"You have to make the choice in life, be a gambler or a croupier and then live with your decision come what may."-- Jack Manfred (Clive Owen), Croupier
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  #58 (permalink)
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rainman1 View Post
Rick:

I can completely relate to similar issues but have been trying something new. It's reduced the anxiety dramatically and i think puts me in a better state of mind for trading. I'm not 100% yet, but it's a start.

It started with a sentence from Douglas' book, TZ. "The best traders use the same thinking strategy as the casino ..."

I figure that I'm running a miniature casino--one roulette wheel. When i see one of my trades setting up i open the roulette wheel for action. If it gets triggered that means that enough punters showed up to take a spin. Then, as the bars wiggle back and forth between my stop and target, i imagine the wheel spinning. I'm a casino owner, standing watching the roulette wheel go until conclusion. Overtime, the casino owner knows that he has an edge and will make money on that wheel. He makes sure that the wheel is true and keeps constant check on that. Other than that, he stands back and watches it spin. Imagine Andy Garcia in a tux, hands behind his back surveying the roulette room.

I can do that when i believe enough in my system that i have an edge in the market. I'm working on a new system in SIM right now. In SIM, when i get nervous, i can tell myself that i'm just 'testing out the wheel'. Once i'm sure of the edge this particular wheel has, then i'll run it for real.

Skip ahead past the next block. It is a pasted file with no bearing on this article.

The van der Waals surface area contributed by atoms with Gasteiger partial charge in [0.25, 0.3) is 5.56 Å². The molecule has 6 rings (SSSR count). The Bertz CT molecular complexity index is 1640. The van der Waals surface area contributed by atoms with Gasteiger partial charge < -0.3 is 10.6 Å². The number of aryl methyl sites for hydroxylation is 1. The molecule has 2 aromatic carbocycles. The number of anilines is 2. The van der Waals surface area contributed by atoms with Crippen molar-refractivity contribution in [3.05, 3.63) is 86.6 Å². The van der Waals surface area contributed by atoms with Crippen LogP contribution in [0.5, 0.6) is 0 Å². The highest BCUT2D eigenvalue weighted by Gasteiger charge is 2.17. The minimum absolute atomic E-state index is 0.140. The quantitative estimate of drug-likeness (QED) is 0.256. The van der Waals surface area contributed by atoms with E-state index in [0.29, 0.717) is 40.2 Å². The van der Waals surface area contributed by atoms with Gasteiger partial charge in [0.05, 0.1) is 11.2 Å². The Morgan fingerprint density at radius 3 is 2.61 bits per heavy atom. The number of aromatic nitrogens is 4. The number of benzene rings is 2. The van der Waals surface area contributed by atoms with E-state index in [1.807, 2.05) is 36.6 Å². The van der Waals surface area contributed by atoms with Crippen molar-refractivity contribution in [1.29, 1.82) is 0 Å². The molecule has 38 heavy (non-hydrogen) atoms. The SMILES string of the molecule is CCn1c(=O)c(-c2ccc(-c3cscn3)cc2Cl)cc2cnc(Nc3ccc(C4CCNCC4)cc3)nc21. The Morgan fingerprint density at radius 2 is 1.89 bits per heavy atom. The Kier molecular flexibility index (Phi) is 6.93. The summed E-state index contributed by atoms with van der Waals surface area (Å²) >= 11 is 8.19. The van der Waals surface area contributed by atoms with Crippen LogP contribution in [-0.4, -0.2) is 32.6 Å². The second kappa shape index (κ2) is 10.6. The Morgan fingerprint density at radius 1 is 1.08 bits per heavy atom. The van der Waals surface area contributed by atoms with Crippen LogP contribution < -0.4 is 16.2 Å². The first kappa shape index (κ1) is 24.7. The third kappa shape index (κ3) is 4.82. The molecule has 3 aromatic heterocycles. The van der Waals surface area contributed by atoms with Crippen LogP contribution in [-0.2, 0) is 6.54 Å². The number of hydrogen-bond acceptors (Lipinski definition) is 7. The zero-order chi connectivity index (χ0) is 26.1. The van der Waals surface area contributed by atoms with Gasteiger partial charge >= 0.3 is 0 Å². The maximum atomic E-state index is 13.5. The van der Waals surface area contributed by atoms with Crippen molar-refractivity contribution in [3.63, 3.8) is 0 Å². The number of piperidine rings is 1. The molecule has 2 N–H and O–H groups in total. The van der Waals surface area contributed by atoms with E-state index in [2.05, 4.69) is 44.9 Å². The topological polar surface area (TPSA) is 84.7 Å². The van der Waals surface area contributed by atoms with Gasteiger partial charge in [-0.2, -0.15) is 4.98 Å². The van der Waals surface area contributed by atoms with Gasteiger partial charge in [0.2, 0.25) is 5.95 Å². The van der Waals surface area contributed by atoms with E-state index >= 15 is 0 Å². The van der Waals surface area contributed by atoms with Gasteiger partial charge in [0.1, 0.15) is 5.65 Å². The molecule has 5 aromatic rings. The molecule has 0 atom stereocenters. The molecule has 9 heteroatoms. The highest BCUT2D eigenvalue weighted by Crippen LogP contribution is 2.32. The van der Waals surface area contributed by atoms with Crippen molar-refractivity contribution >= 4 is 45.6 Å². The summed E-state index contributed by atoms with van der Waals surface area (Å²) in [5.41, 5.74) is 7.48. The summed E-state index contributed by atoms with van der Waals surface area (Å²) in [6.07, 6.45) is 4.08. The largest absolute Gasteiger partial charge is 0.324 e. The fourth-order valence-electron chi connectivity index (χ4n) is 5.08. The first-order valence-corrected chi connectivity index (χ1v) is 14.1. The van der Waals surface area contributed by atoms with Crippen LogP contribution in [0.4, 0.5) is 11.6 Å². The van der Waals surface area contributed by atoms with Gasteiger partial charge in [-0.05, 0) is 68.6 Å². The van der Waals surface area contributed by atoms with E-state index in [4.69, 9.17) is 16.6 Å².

That change of viewpoint, with very visual images (I watch a quick video of a roulette wheel spinning every morning), reinforces the right thinking strategy for me.

Regards,

Ray

Thank you. I may actually give this a try

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  #59 (permalink)
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I love the roulette wheel gag! A perfect distraction


Aj

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AJ
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  #60 (permalink)
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Taking something personally is a social emotion. Not only is the criticism or judgment directed at YOU, but it logically originates with another PERSON. There are valid, powerful evolutionary reasons why doing something embarrassing or incompetent in front of others elicits a shame response in us -- it lowers our social status. But remember: human minds do all kinds of dumb things, and one of them is to react as if PEOPLE are watching, when really no one is there. Some psych researchers call this the Spotlight Effect.

Please notice that it is irrational to assume that an abstraction (the market) notices you and judges you. I don't mean this insultingly, but really it's quite arrogant to think that the market would pay enough attention to you to think badly of you for making a losing trade (if the market were capable of such things, which we've already established it is not).

It's quite freeing to meditate on how tiny and insignificant we and our mistakes actually are. It's also quite freeing to meditate on the reality that no one notices or cares about our trading outcomes -- ideally, the "don't care" mentality should extend to ourselves as well -- at least this is what works for me.

If I want a trade to work, it nearly always fails. If I need a trade to work, it is doomed. If I enter a trade with a mindset of detached curiosity, I have a much better chance of success.